The industry's underlying problems were hinted at by some of the less overwhelming, but still enjoyable efforts. The Allman Brothers made their last truly noteworthy album, and their first one with no Duane Allman involvement at all; Eric Clapton was incapacitated by drug abuse, and his record company dealt with it by releasing a couple of live records; the Faces were about to split up; and Frank Zappa's act was starting to devolve into a self-parody.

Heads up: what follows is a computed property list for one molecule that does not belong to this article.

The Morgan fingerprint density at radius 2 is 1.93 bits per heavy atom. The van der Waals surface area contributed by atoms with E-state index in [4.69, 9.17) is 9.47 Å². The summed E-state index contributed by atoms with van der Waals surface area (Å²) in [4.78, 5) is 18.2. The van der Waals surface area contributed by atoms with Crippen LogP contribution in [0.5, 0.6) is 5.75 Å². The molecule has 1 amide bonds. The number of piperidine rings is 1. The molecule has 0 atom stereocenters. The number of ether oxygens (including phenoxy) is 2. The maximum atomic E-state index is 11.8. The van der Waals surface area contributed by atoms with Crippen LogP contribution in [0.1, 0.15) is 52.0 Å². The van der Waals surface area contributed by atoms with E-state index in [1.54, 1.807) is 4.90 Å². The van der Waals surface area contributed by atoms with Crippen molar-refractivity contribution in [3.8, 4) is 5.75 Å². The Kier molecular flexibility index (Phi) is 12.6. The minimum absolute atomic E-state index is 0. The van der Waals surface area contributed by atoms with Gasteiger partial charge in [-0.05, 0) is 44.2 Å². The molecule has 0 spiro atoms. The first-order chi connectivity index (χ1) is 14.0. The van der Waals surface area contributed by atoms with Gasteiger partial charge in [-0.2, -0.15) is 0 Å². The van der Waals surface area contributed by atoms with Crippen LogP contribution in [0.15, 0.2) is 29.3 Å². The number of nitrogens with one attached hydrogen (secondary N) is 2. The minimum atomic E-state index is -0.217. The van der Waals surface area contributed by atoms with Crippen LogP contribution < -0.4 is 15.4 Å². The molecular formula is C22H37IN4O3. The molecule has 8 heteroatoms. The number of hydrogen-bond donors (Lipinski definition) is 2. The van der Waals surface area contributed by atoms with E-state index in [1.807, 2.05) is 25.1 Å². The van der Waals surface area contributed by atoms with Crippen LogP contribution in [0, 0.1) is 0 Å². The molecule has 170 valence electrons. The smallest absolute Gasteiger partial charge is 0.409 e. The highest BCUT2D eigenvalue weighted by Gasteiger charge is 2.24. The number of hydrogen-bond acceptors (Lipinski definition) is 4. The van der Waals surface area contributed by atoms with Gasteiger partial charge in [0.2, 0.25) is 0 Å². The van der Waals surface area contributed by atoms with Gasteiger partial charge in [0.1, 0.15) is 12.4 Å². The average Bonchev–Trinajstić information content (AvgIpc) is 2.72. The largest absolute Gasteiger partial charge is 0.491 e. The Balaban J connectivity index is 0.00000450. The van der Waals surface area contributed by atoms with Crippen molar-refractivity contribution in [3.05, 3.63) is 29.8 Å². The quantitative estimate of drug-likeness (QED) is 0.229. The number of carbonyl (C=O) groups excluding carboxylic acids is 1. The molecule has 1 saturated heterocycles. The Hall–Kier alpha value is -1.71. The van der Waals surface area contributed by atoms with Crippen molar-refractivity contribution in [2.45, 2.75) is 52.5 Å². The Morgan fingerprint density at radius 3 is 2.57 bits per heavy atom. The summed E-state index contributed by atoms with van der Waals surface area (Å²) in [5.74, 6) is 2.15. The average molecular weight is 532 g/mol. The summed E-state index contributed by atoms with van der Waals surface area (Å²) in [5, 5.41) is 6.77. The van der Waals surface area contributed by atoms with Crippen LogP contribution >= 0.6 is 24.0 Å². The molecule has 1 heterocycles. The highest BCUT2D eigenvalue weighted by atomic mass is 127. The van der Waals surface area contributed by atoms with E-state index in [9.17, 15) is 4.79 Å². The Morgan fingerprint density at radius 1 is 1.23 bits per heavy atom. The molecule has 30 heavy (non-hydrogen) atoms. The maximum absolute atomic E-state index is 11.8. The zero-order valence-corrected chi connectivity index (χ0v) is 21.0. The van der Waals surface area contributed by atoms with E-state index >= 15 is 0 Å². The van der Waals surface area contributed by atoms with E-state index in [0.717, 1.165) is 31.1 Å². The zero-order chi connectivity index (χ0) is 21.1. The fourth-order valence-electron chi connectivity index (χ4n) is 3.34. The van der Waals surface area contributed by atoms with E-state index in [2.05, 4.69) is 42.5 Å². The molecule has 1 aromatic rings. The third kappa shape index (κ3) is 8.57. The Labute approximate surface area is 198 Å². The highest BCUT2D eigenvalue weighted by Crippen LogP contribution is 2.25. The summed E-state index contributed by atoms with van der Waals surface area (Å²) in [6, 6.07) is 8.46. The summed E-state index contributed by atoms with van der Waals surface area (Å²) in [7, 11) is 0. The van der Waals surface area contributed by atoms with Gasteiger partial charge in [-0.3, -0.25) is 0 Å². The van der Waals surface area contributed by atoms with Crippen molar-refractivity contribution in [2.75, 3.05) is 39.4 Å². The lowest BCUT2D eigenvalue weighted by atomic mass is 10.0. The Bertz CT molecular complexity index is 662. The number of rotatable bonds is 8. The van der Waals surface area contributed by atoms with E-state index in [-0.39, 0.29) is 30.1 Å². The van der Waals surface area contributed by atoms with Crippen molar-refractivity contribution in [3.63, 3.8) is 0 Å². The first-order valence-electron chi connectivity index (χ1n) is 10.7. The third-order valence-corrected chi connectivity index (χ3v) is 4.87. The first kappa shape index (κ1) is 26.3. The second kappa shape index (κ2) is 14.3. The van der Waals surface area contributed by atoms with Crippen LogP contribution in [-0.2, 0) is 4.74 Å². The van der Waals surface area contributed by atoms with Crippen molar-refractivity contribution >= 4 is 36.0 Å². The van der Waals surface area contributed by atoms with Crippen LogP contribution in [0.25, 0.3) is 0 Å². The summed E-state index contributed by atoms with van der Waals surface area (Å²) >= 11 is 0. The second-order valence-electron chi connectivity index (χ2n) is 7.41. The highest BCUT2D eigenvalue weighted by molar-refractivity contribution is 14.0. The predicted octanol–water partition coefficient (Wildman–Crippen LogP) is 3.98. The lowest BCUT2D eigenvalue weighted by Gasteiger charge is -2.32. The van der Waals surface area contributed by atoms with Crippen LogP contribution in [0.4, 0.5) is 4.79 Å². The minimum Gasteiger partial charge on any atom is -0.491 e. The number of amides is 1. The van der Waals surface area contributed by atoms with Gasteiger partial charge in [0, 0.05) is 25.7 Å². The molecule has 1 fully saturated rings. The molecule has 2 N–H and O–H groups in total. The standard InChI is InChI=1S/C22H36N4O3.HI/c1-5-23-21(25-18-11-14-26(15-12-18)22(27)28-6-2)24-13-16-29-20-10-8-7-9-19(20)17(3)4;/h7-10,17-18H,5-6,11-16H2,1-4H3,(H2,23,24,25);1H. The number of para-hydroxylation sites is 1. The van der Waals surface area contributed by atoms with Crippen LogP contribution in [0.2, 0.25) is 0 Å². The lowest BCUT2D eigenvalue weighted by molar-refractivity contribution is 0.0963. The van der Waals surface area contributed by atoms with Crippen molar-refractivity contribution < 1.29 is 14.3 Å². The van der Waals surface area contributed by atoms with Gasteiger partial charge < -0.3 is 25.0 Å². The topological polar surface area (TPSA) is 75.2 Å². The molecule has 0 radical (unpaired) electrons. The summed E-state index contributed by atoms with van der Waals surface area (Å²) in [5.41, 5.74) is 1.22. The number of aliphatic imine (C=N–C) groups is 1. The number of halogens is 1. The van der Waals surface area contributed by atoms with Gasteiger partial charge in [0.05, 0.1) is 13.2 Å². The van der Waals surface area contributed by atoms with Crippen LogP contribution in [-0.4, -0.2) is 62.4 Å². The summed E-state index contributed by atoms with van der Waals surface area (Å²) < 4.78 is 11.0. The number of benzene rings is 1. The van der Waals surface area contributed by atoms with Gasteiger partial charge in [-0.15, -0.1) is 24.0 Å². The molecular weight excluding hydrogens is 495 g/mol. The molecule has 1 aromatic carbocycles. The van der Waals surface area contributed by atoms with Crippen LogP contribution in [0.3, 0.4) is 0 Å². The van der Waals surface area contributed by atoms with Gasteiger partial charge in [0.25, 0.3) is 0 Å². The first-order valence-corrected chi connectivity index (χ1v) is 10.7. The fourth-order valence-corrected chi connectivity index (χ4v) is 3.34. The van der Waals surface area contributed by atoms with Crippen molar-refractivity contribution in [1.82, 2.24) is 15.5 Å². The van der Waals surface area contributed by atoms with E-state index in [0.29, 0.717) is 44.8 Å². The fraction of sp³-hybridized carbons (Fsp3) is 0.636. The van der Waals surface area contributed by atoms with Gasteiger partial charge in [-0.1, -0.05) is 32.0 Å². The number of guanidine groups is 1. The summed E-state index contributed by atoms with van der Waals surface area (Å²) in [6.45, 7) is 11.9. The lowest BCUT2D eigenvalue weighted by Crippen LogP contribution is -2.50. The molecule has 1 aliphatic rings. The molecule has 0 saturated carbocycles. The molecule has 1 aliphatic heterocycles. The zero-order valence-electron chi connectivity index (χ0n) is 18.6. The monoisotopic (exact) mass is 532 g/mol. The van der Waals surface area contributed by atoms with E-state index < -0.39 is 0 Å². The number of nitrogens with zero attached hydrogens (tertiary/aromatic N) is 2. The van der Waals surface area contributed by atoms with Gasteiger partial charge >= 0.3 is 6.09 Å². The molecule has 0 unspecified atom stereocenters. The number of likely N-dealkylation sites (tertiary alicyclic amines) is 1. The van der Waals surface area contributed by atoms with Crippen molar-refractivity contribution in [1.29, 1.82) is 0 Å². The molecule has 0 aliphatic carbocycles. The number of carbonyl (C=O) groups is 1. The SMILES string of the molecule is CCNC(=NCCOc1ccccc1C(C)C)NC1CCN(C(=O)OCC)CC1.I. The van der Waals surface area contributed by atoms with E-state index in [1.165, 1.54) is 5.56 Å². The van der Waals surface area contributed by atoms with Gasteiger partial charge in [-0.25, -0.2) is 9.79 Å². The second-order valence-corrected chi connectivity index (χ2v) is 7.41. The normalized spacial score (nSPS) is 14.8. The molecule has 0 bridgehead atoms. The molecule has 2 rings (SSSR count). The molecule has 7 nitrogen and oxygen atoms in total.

Some major embarassments were only to be expected. David Bowie clumsily applied some glam rock sheen to a collection of oldies; British prog rockers like Genesis were increasingly pompous and self-indulgent; L.A. bands like Poco tried to copy the Eagles' vapid country-flavored AOR formula; many 60s stars like Bob Dylan and Traffic were burned out; Rufus got their start as unsuccessful Elton John imitators, of all things; and a lot of Motown acts like Diana Ross and the Temptations had shifted to a tedious MOR-like formula of lengthy, orchestrated ballads. (JA)